So, on another Sunday almost a decade later, another carrier task force, undetected beneath thick clouds, operating under radio silence, plowed through heavy seas northeast of Hawaii. This time, Admiral Yarnell's colleagues would get the point.

The following photograph is of IJS Zuikaku, WWII Japanese Navy aircraft carrier of the Shokaku Class. One of the six aircraft carriers whose planes struck Pearl Harbor, 7 December 1941. Below the photo is a reprint of a page from the United States Navy Office of Naval Intelligence Manual ONI 41-42, giving contemporary known information on the Shokaku Class carriers, circa 1942.

The USS Arizona BB-39 was the sister ship to the lead in the class the USS Pennsylvania BB-38. Initially built in 1910's, both battleships underwent an extensive modernization in the early 1930's. Along with the USS Nevada BB-36, they comprised Battleship Division 1 of the United States Navy's Pacific Fleet at the time of the Japanese attack on Pearl Harbor.

USS Arizona BB-39 working in heavy seas in the 1930's

USS Arizona BB-39 maneuvering in column formation line
 astern in company with two other battleships  

Plan views of the USS Arizona BB-39 showing details
of battle damage inflicted 

Elevation of the USS Arizona BB-39 resting on the harbor
floor, Pearl Harbor, Ford Island, Hawaii

The New York Times reported on the exercise, noting the defenders were unable to find the attacking fleet even after 24 hours had passed. U.S. intelligence knew Japanese writers had reported on the exercise. Ironically, in the U.S., the battleship admirals voted down a reassessment of naval tactics. The umpire's report did not even mention the stunning success of Yarnell's exercise. Instead they wrote, "It is doubtful if air attacks can be launched against Oahu in the face of strong defensive aviation without subjecting the attacking carriers to the danger of material damage and consequent great losses in the attack air force." The United States Navy had to wait until the Battle of Midway in June 1942 in order to achieve that objective.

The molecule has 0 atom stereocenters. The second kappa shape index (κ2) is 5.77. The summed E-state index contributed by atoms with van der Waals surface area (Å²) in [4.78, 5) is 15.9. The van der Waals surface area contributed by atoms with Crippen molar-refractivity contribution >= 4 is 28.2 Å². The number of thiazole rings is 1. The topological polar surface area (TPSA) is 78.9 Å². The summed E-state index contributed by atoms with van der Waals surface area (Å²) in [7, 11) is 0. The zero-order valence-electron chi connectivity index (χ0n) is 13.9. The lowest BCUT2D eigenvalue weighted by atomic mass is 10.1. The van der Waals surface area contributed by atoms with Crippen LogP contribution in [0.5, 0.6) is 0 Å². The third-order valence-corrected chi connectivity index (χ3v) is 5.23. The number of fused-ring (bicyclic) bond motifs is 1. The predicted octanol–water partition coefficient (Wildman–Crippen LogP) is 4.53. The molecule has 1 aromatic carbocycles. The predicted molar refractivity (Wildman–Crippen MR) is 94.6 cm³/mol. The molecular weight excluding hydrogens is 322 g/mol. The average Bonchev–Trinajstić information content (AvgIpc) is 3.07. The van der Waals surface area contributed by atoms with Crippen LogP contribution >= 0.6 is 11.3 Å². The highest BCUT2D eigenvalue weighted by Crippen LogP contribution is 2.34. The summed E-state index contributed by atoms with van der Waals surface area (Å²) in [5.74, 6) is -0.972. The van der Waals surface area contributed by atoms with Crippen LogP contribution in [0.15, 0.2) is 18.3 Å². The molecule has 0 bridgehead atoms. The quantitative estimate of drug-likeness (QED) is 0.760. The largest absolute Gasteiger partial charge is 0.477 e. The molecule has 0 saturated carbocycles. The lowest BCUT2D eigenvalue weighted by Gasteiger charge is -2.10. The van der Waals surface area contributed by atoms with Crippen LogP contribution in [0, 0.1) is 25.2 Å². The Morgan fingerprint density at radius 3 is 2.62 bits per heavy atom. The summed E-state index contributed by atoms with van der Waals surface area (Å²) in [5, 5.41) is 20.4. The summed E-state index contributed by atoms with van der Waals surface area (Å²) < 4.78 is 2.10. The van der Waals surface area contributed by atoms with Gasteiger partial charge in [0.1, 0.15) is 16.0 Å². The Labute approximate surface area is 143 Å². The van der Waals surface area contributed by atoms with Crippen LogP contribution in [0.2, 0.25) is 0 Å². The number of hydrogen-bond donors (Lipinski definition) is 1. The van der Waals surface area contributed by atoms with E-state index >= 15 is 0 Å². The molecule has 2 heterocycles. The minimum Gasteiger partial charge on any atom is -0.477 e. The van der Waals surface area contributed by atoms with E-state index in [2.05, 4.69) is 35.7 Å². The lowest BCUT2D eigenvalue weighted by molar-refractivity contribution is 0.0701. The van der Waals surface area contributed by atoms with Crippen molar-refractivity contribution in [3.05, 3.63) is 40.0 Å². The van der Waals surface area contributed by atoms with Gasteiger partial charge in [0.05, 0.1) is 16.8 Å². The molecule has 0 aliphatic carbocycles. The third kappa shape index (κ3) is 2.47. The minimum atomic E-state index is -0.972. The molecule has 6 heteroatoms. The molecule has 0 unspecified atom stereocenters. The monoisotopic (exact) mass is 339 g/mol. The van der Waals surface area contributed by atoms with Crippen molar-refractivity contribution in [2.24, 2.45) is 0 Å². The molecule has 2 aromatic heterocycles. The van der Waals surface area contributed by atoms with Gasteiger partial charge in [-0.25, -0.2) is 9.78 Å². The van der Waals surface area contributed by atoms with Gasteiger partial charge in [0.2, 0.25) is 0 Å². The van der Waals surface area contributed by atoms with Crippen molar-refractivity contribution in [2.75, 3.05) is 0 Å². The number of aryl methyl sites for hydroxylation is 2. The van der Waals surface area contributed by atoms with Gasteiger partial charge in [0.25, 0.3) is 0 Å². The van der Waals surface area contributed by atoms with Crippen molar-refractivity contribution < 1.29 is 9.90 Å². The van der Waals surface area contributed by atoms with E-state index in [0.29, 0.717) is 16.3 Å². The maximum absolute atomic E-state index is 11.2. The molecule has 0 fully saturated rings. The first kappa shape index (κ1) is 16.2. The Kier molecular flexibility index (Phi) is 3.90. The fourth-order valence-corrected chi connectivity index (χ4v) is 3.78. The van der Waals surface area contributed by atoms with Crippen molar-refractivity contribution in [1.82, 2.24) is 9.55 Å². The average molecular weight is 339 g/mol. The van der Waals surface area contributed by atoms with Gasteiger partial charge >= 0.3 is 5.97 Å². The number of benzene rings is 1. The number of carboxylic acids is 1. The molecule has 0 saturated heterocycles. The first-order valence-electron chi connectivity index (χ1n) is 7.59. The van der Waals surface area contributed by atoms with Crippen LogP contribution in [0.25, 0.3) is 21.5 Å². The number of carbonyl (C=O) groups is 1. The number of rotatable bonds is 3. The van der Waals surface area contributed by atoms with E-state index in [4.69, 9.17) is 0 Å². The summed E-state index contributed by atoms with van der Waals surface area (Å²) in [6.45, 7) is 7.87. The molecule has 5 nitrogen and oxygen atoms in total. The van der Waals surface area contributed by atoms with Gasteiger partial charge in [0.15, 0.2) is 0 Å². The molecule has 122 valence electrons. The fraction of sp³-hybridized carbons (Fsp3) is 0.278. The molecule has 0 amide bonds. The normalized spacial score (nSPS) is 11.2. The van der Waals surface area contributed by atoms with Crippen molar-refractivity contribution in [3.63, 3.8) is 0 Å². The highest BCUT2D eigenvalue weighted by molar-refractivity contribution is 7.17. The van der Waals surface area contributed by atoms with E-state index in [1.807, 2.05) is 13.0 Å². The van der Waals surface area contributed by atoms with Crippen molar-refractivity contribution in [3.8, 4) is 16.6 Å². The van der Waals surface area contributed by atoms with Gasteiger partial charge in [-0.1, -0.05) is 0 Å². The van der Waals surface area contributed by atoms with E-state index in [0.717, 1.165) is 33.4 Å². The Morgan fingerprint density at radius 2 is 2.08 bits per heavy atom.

There is a very interesting post-script to this story regarding an assessment made by then ADM (later FLT ADM) Chester A. Nimitz.

An interesting story about the insight Admiral Nimitz had into the "Mistakes" the Japanese made when they bombed Pearl Harbor.
Tour boats ferry people out to the USS Arizona Memorial in Hawaii every thirty minutes. We just missed a ferry and had to wait thirty minutes. I went into a small gift shop to kill time. In the gift shop, I purchased a small book entitled, "Reflections on Pearl Harbor" by Admiral Chester Nimitz.
Sunday, December 7th, 1941--Admiral Chester Nimitz was attending a concert in Washington D.C. He was paged and told there was a phone call for him. When he answered the phone, it was President Franklin Delano Roosevelt on the phone. He told Admiral Nimitz that he (Nimitz) would now be the Commander of the Pacific Fleet.

Admiral Nimitz flew to Hawaii to assume command of the Pacific Fleet, landing at Pearl Harbor on Christmas Eve, 1941. There was such a spirit of despair, dejection and defeat--you would have thought the Japanese had already won the war.